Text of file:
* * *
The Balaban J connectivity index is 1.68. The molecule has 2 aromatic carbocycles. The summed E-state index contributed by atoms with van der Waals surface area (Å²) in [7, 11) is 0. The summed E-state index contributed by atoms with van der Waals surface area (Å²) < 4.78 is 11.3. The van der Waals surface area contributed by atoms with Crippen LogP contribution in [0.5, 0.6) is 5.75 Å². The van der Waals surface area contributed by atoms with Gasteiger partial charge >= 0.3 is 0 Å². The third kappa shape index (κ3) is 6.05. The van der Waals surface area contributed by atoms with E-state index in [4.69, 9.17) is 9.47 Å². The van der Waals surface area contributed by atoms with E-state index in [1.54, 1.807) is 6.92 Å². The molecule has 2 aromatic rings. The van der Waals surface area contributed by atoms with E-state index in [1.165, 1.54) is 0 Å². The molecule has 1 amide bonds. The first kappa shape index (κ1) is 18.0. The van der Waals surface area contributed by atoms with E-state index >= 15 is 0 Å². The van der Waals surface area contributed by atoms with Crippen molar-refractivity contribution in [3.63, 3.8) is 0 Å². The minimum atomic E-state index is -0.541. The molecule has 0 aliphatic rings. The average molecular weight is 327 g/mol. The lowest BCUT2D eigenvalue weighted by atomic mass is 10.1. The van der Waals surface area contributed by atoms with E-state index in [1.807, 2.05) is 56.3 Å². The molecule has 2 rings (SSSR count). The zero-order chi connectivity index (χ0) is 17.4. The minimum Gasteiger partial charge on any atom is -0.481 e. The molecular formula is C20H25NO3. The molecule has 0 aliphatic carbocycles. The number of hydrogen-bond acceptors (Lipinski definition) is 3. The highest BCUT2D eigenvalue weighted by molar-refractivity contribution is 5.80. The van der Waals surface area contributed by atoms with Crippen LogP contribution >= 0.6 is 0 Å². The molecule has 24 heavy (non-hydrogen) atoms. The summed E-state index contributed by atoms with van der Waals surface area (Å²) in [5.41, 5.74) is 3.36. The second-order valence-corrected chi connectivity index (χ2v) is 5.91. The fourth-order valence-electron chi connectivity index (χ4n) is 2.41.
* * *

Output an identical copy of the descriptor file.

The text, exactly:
The Balaban J connectivity index is 1.68. The molecule has 2 aromatic carbocycles. The summed E-state index contributed by atoms with van der Waals surface area (Å²) in [7, 11) is 0. The summed E-state index contributed by atoms with van der Waals surface area (Å²) < 4.78 is 11.3. The van der Waals surface area contributed by atoms with Crippen LogP contribution in [0.5, 0.6) is 5.75 Å². The van der Waals surface area contributed by atoms with Gasteiger partial charge >= 0.3 is 0 Å². The third kappa shape index (κ3) is 6.05. The van der Waals surface area contributed by atoms with E-state index in [4.69, 9.17) is 9.47 Å². The van der Waals surface area contributed by atoms with E-state index in [1.54, 1.807) is 6.92 Å². The molecule has 2 aromatic rings. The van der Waals surface area contributed by atoms with E-state index in [1.165, 1.54) is 0 Å². The molecule has 1 amide bonds. The first kappa shape index (κ1) is 18.0. The van der Waals surface area contributed by atoms with E-state index >= 15 is 0 Å². The van der Waals surface area contributed by atoms with Crippen molar-refractivity contribution in [3.63, 3.8) is 0 Å². The minimum atomic E-state index is -0.541. The molecule has 0 aliphatic rings. The average molecular weight is 327 g/mol. The lowest BCUT2D eigenvalue weighted by atomic mass is 10.1. The van der Waals surface area contributed by atoms with E-state index in [1.807, 2.05) is 56.3 Å². The molecule has 2 rings (SSSR count). The zero-order chi connectivity index (χ0) is 17.4. The minimum Gasteiger partial charge on any atom is -0.481 e. The molecular formula is C20H25NO3. The molecule has 0 aliphatic carbocycles. The number of hydrogen-bond acceptors (Lipinski definition) is 3. The highest BCUT2D eigenvalue weighted by molar-refractivity contribution is 5.80. The van der Waals surface area contributed by atoms with Crippen LogP contribution >= 0.6 is 0 Å². The molecule has 24 heavy (non-hydrogen) atoms. The summed E-state index contributed by atoms with van der Waals surface area (Å²) in [5.41, 5.74) is 3.36. The second-order valence-corrected chi connectivity index (χ2v) is 5.91. The fourth-order valence-electron chi connectivity index (χ4n) is 2.41.